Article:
By: Erica DiNapoli
Most discussion in hormone receptor (HR)–positive metastatic breast cancer are now focused on CDK4/6 inhibition, according to Denise A. Yardley, MD, who added that, after demonstrating significant survival benefits, these agents have transformed the standard of care.
“There are 3 key agents: palbociclib (Ibrance), ribociclib (Kisqali), and abemaciclib (Verzenio). Several phase 3 trials incorporating these agents showed a resounding, reinforcing message of improvement in median progression-free survival (PFS). In earlier lines of therapy, this translated to a doubling in PFS,” said Yardley. “Ultimately, these data put these agents on our radar, which later resulted in approvals. We now have 1 of the gold standards in terms of selecting agents and making treatment algorithm recommendations for our patients because there are finally data to support an overall survival (OS) advantage.”
In an interview with OncLive® during the 2020 International Perspectives in Cancer webinar on Breast Cancer, Yardley, a senior investigator in the Breast Cancer Program at Sarah Cannon Research Institute, highlighted the evolving role of adjuvant CDK4/6 inhibition in HR-positive metastatic breast cancer.
OncLive: Could you expand on the HR-positive metastatic breast cancer treatment landscape?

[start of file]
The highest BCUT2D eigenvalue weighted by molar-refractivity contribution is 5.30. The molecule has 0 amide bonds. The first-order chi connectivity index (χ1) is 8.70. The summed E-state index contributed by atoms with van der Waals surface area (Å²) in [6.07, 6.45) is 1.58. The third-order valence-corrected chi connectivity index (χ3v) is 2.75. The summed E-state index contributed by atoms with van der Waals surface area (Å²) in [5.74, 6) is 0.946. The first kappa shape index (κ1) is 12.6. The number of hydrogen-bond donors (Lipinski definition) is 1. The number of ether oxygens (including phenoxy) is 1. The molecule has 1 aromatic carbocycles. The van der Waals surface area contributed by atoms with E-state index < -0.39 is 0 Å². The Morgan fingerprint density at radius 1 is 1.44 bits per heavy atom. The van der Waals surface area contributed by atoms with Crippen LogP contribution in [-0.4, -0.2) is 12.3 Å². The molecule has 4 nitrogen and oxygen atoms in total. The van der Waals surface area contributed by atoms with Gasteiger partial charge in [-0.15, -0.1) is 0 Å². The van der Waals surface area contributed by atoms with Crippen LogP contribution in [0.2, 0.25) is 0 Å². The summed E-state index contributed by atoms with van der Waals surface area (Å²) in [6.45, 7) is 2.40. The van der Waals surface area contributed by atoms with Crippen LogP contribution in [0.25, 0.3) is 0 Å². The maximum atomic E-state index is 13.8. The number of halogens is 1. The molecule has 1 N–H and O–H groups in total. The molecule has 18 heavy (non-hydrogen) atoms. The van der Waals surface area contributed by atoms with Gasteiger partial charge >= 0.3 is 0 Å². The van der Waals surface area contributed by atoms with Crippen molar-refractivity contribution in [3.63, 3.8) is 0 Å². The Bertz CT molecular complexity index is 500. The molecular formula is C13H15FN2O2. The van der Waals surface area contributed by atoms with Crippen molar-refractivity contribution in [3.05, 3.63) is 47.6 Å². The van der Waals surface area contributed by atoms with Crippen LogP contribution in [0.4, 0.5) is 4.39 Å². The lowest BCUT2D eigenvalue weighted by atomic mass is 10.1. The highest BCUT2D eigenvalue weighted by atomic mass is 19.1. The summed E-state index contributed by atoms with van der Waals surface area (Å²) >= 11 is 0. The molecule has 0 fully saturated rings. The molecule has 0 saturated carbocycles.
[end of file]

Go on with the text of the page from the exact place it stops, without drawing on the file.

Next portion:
Yardley: All discussions of HR-positive metastatic breast cancer now involve CDK4/6 inhibitors, as these agents have really evolved and changed our standard of care. Three trials have shown an OS advantage [with this approach], which is a resonating message of a good surrogate for having benefit. We are seeing the median PFS benefit translate into an OS advantage.
On the heels of that, an important question with patients who have HR-positive disease is determining how to incorporate [what we have learned] into our day-to-day practice. One of the groups that we’ve always had some hesitation in approaching with endocrine-based therapy is the group with visceral metastasis.
During the 2020 ASCO Virtual Scientific Program, data presented from the MONALEESA-3 and the MONALEESA-7 trials, which examined ribociclib. Results showed that about 60% of the population had visceral metastasis on both of trials. I would say benefits mirrored what we saw with the overall MONALEESA-3 and the MONALEESA-7 study populations. We saw a 20% reduction in the risk of death in patients with visceral metastasis in MONALEESA-3 who received treatment with ribociclib and approximately 30% for those [with metastasis] in MONALEESA-7. We carved out just those with liver metastasis, which is a life-threatening organ to be involved with metastatic disease, and we saw similar benefit in both PFS and OS.
That may have been a group of patients that practitioners have concern about in terms of using endocrine therapy or endocrine therapy with CDK4/6 inhibition, which is cytostatic. Now, we have great data showing that these patients do just as well [with this treatment] as the study
population as a whole. The benefit of that doublet therapy didn’t translate into more adverse effects for that population; it reinforces the efficacy of taking the approach in a more challenging group of patients with visceral metastasis, whether it’s liver or lung.
I believe that provides comfort and shows the importance of not pulling the trigger for chemotherapy or even the consideration of oral chemotherapy. We can now feel comfortable moving forward with making that recommendation of endocrine therapy in combination with CDK4/6 inhibition based on these studies.
What challenges have been faced in terms of research?